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Whitelaw, Marjory.

Halifax, Nova Scotia Museum, c1985. 42pp, paper, $3.95, ISBN 0-919680-2 8-3. (Peeper Books).

Grades 12 and up
Reviewed by Adele Case

Volume 13 Number 6
1985 November

People view educators from very personal points of view. Consider the quotations: "The teacher is like the candle which lights others in consuming itself," and "Everybody who is incapable of learning has taken to teaching." Perhaps the poor esteem in which teachers are often held accounts for the few books on the lives of those who shape young minds. Whitelaw's slim piece of research, (museum -sponsored and government-approved), seeks to fill a gap by telling us of the life of Thomas McCulloch.

Thomas McCulloch: His Life and Times tells us of a versatile Scot who came to New Scotland as a minister, but who achieved greatest influence as a gifted teacher and as the founder of the Pictou Academy. An ordained minister of the Secession Church, a branch of the Presbyterian faith, McCulloch arrived in Pictou in 1803 with the intention of working as a minister-missionary on Prince Edward Island. Weather conditions did not permit his travelling there in the winter months, and indeed, his stopover lasted from 1803 until 1838, when he left Pictou to take up the principalship of Dalhousie College.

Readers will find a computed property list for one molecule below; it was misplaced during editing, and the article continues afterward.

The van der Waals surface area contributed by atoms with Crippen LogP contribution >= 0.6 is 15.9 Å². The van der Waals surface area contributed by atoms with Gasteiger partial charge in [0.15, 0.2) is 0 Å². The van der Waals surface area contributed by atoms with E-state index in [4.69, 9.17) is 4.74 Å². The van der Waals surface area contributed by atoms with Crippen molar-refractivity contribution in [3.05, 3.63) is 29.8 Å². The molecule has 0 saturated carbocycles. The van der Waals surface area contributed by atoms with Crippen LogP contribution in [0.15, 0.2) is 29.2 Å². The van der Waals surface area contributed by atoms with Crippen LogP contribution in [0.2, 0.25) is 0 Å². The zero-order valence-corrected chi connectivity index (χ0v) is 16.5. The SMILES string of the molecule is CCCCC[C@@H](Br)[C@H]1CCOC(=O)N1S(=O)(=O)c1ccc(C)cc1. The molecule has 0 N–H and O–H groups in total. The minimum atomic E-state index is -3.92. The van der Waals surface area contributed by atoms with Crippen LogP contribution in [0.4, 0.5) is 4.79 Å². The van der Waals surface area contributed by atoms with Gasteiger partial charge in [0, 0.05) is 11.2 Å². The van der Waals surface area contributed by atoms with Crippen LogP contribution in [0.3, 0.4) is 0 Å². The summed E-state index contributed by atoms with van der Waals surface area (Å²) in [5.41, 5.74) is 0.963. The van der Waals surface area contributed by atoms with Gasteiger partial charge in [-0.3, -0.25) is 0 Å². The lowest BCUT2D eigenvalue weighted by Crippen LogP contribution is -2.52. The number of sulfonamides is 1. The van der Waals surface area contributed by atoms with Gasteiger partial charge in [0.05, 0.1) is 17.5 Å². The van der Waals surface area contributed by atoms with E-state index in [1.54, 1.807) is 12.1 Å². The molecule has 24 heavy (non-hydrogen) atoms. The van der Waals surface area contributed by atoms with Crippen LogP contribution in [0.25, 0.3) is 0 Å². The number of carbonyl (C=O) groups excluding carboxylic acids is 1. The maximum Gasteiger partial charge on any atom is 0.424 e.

During his childhood in Paisley, McCulloch was given a good education by his father. Before he studied divinity, he had taken medical courses, and he had a lively interest in science (and specimen collecting) all his life. While a minister in Scotland, McCulloch studied literature, Oriental languages, and constitutional law, all of which he put to good use in the new land. The decision to open a school was forced upon McCulloch by necessity and by his own good sense. He was far better equipped intellectually than most itinerant teachers, and he wanted to properly educate his own children. From small beginnings, the stubborn, (some thought bull-headed), minister conceived a college and curriculum comparable to that offered by King's College in Windsor. His goal was to found a non-sectarian college that could train future ministers.

Much of the latter part of this book deals with McCulloch's failures, his forays into politics, and his writing. It is pointed out that he "spread himself too thin," but his successes show us that he accomplished much, perhaps at the expense of consuming much of his strength. In his fifteen years at Pictou, he instilled the need for liberal ideas. And his true success came, as it does with all outstanding teachers, with the excellence of his graduates. Among these are numbered premiers, judges, professors, and doctors. The pity with this tiny, mainly factual book is that we learn little about his personal life. Those who like delving into Maritime history will enjoy it, and it is recommended reading for all who believe, with Diogenes, that; "The foundation of every state is the education of its youth."

Adele Case, Britannia S.S., Vancouver, B.C.
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